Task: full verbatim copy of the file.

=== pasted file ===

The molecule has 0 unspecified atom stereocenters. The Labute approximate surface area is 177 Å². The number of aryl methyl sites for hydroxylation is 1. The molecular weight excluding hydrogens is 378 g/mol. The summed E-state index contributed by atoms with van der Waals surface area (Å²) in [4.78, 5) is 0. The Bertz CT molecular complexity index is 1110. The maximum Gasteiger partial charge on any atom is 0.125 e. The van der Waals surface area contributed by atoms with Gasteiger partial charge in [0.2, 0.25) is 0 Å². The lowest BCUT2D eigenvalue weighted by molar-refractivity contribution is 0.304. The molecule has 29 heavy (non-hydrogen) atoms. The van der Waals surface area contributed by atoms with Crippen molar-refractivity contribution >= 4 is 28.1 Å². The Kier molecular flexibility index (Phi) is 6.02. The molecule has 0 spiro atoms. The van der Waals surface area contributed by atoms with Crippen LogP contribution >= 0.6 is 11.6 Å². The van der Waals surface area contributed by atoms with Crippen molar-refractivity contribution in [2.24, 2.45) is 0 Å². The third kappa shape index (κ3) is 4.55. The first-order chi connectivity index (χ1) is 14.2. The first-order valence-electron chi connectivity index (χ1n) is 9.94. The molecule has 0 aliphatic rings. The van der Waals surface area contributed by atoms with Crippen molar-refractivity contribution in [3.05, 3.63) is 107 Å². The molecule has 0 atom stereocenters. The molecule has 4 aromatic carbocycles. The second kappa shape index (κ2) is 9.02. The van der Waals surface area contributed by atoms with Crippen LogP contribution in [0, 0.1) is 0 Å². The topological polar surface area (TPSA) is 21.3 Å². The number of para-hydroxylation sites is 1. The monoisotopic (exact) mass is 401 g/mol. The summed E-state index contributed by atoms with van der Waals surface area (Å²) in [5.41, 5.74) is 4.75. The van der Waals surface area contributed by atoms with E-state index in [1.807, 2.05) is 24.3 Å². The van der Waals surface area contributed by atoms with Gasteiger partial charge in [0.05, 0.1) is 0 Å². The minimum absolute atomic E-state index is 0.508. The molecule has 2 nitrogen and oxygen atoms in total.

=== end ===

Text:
The molecule has 0 unspecified atom stereocenters. The Labute approximate surface area is 177 Å². The number of aryl methyl sites for hydroxylation is 1. The molecular weight excluding hydrogens is 378 g/mol. The summed E-state index contributed by atoms with van der Waals surface area (Å²) in [4.78, 5) is 0. The Bertz CT molecular complexity index is 1110. The maximum Gasteiger partial charge on any atom is 0.125 e. The van der Waals surface area contributed by atoms with Gasteiger partial charge in [0.2, 0.25) is 0 Å². The lowest BCUT2D eigenvalue weighted by molar-refractivity contribution is 0.304. The molecule has 29 heavy (non-hydrogen) atoms. The van der Waals surface area contributed by atoms with Crippen molar-refractivity contribution >= 4 is 28.1 Å². The Kier molecular flexibility index (Phi) is 6.02. The molecule has 0 spiro atoms. The van der Waals surface area contributed by atoms with Crippen LogP contribution >= 0.6 is 11.6 Å². The van der Waals surface area contributed by atoms with Crippen molar-refractivity contribution in [2.24, 2.45) is 0 Å². The third kappa shape index (κ3) is 4.55. The first-order chi connectivity index (χ1) is 14.2. The first-order valence-electron chi connectivity index (χ1n) is 9.94. The molecule has 0 aliphatic rings. The van der Waals surface area contributed by atoms with Crippen molar-refractivity contribution in [3.05, 3.63) is 107 Å². The molecule has 0 atom stereocenters. The molecule has 4 aromatic carbocycles. The second kappa shape index (κ2) is 9.02. The van der Waals surface area contributed by atoms with Crippen LogP contribution in [0, 0.1) is 0 Å². The topological polar surface area (TPSA) is 21.3 Å². The number of para-hydroxylation sites is 1. The monoisotopic (exact) mass is 401 g/mol. The summed E-state index contributed by atoms with van der Waals surface area (Å²) in [5.41, 5.74) is 4.75. The van der Waals surface area contributed by atoms with E-state index in [1.807, 2.05) is 24.3 Å². The van der Waals surface area contributed by atoms with Gasteiger partial charge in [0.05, 0.1) is 0 Å². The minimum absolute atomic E-state index is 0.508. The molecule has 2 nitrogen and oxygen atoms in total.